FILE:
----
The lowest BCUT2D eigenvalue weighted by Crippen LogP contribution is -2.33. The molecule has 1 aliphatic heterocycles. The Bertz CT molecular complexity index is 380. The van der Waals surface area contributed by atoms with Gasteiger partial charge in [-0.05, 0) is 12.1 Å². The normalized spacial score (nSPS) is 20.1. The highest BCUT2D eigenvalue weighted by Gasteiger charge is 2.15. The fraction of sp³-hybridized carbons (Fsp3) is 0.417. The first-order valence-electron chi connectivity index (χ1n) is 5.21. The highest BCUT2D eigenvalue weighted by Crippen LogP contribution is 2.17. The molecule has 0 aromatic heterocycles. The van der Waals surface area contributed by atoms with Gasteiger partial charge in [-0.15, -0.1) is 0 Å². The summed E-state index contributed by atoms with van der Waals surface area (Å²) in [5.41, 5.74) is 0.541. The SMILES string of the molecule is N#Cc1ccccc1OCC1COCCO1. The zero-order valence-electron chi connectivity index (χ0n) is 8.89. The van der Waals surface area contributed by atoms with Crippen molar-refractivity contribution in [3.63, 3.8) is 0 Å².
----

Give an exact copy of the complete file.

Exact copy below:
The lowest BCUT2D eigenvalue weighted by Crippen LogP contribution is -2.33. The molecule has 1 aliphatic heterocycles. The Bertz CT molecular complexity index is 380. The van der Waals surface area contributed by atoms with Gasteiger partial charge in [-0.05, 0) is 12.1 Å². The normalized spacial score (nSPS) is 20.1. The highest BCUT2D eigenvalue weighted by Gasteiger charge is 2.15. The fraction of sp³-hybridized carbons (Fsp3) is 0.417. The first-order valence-electron chi connectivity index (χ1n) is 5.21. The highest BCUT2D eigenvalue weighted by Crippen LogP contribution is 2.17. The molecule has 0 aromatic heterocycles. The van der Waals surface area contributed by atoms with Gasteiger partial charge in [-0.15, -0.1) is 0 Å². The summed E-state index contributed by atoms with van der Waals surface area (Å²) in [5.41, 5.74) is 0.541. The SMILES string of the molecule is N#Cc1ccccc1OCC1COCCO1. The zero-order valence-electron chi connectivity index (χ0n) is 8.89. The van der Waals surface area contributed by atoms with Crippen molar-refractivity contribution in [3.63, 3.8) is 0 Å².